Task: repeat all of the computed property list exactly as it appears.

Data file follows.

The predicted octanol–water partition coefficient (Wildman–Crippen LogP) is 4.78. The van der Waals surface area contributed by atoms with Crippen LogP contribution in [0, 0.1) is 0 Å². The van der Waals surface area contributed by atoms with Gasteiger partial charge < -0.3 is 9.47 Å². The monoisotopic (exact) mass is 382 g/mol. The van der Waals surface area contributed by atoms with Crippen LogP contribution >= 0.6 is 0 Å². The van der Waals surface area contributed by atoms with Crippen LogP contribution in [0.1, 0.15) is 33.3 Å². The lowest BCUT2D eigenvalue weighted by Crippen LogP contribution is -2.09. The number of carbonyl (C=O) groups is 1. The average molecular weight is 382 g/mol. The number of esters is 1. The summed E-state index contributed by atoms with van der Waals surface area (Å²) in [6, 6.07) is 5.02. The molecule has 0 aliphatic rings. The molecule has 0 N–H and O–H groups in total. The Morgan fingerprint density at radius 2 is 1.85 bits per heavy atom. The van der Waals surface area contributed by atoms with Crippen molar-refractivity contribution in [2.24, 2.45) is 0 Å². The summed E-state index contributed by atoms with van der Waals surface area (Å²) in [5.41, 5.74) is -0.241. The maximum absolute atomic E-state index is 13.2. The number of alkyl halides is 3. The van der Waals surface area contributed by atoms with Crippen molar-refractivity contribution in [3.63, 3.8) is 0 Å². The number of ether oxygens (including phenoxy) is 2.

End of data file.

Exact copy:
The predicted octanol–water partition coefficient (Wildman–Crippen LogP) is 4.78. The van der Waals surface area contributed by atoms with Crippen LogP contribution in [0, 0.1) is 0 Å². The van der Waals surface area contributed by atoms with Gasteiger partial charge < -0.3 is 9.47 Å². The monoisotopic (exact) mass is 382 g/mol. The van der Waals surface area contributed by atoms with Crippen LogP contribution >= 0.6 is 0 Å². The van der Waals surface area contributed by atoms with Crippen LogP contribution in [0.1, 0.15) is 33.3 Å². The lowest BCUT2D eigenvalue weighted by Crippen LogP contribution is -2.09. The number of carbonyl (C=O) groups is 1. The average molecular weight is 382 g/mol. The number of esters is 1. The summed E-state index contributed by atoms with van der Waals surface area (Å²) in [6, 6.07) is 5.02. The molecule has 0 aliphatic rings. The molecule has 0 N–H and O–H groups in total. The Morgan fingerprint density at radius 2 is 1.85 bits per heavy atom. The van der Waals surface area contributed by atoms with Crippen molar-refractivity contribution in [2.24, 2.45) is 0 Å². The summed E-state index contributed by atoms with van der Waals surface area (Å²) in [5.41, 5.74) is -0.241. The maximum absolute atomic E-state index is 13.2. The number of alkyl halides is 3. The van der Waals surface area contributed by atoms with Crippen molar-refractivity contribution in [3.63, 3.8) is 0 Å². The number of ether oxygens (including phenoxy) is 2.